Commonly used in the business world, the term “exclusive” describes any arrangement whereby one party has the sole right to engage in a particular activity to the exclusion of everyone else. For example, a company might agree to buy widgets from a single supplier, and no one else, for a set amount of time. Exclusivity crops up in all sorts of situations, from supply and distribution agreements to commercial leases and business sales.
What Is Exclusivity?
Exclusivity occurs when a party agrees to deal with another party, and only that party, for a certain activity and for a specified period. It essentially “locks out” the prospect of doing a deal with anyone else. Exclusivity is a common feature of many types of business transactions, such as:
- Supply agreements. For example, if Abbott Productions LLC agreed to buy stationery only from Costello Paper Inc. for a set amount of time, then Costello would be Abbott’s exclusive supplier.
- Distribution agreements. If Abbott Productions LLC appointed Costello Paper Inc. to be its sole distributor of stationery in respect of a particular territory or a particular customer group, then Costello would be Abbott’s exclusive distributor for that sector.
- Business negotiations. If Abbott Productions LLC intended to sell its business to Costello Paper Inc. and needed time to negotiate the sale, then the parties could agree to negotiate exclusively with each other such that Abbott could not pursue an offer from another potential buyer during the agreed exclusivity period.
- Commercial leases. In this case, the biggest and most attractive tenant in a shopping mall, known as the anchor tenant, might insist on a clause that gives it the exclusive right to sell certain goods from that location to prevent the landlord leasing a nearby unit to a competitor.
What Is an Exclusivity Agreement?
An exclusivity agreement is a legal contract, or sometimes a clause in a larger contract, which lays out the terms and conditions of the exclusivity arrangement. The overriding purpose is to define the relationship between the two parties – who is supplying what product or service to whom – and to confirm that the parties are dealing only with each other to the exclusion of everyone else.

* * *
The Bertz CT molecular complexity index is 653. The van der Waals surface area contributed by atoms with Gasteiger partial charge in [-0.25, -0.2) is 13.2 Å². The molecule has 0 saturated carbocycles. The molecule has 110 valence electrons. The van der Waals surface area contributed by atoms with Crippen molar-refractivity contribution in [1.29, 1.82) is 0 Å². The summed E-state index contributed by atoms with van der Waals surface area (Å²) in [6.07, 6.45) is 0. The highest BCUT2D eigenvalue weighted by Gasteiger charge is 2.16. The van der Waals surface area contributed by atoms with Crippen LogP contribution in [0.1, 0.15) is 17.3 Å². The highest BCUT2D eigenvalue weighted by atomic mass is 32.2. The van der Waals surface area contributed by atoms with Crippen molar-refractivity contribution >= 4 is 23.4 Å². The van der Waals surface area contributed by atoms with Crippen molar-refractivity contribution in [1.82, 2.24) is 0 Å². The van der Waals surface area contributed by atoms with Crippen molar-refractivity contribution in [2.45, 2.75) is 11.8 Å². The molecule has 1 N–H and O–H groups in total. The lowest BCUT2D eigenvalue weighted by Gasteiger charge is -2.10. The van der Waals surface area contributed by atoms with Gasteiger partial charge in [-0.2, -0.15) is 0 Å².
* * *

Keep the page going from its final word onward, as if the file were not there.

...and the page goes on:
Exclusivity is rarely intended to last forever, and the agreement should always specify duration. This can be anything from a few weeks to several years. When the exclusivity period is up, the parties can seek relationships with other third-party partners or targets. Depending on the nature of the exclusivity, there may need to be provision for early termination if the relationship is not working out or negotiations are not going well. In other words, the parties can walk away.
How Useful Are Exclusivity Agreements?
Exclusivity can help businesses create a competitive advantage by limiting with whom their business partners work. For example, if Company X was selling handbags made by Company Y, then signing an exclusivity agreement would restrict Company Y from selling or promoting the handbags through any other channels. Company X could then develop a brand identity around those products and make them appear exclusive in the sense that customers could not get the handbags anywhere else. This adds to their perceived value; something which Company Y could exploit in the price tag.
With an exclusive distribution agreement in place, a business could improve its logistical efficiency. For instance, if a manufacturer’s products are being distributed exclusively by Distributor A, then the manufacturer only has to worry about one set of ordering, shipping and invoicing logistics.
For negotiation-based exclusivity, exclusivity agreements give the parties breathing space to get a deal together with less chance of a leak. It also establishes a concrete time frame for the deal, as both parties are incentivized to conclude negotiations before the exclusivity period ends.
Read More: JDA Agreements
What Are the Drawbacks?
Exclusivity prevents a party from dealing with anyone else, which means it cannot take advantage of other opportunities that might spring up during the exclusivity period. Businesses must have a firm view of the competitive landscape before entering into these types of arrangements.
The other drawback is inherent in the agreement itself – exclusivity agreements are legally binding contracts and violating them can come with some stiff fines and penalties. Legal advice is essential for anyone contemplating signing such an agreement.
An exclusivity agreement grants someone the sole right to perform a certain activity and restricts the signer from engaging in that activity with anyone else.
Jayne Thompson earned an LL.B. in Law and Business Administration from the University of Birmingham and an LL.M. in International Law from the University of East London. She practiced in various “Big Law” firms before launching a career as a commercial writer. Her work has appeared on numerous legal blogs including Quittance, Upcounsel and Medical Negligence Experts.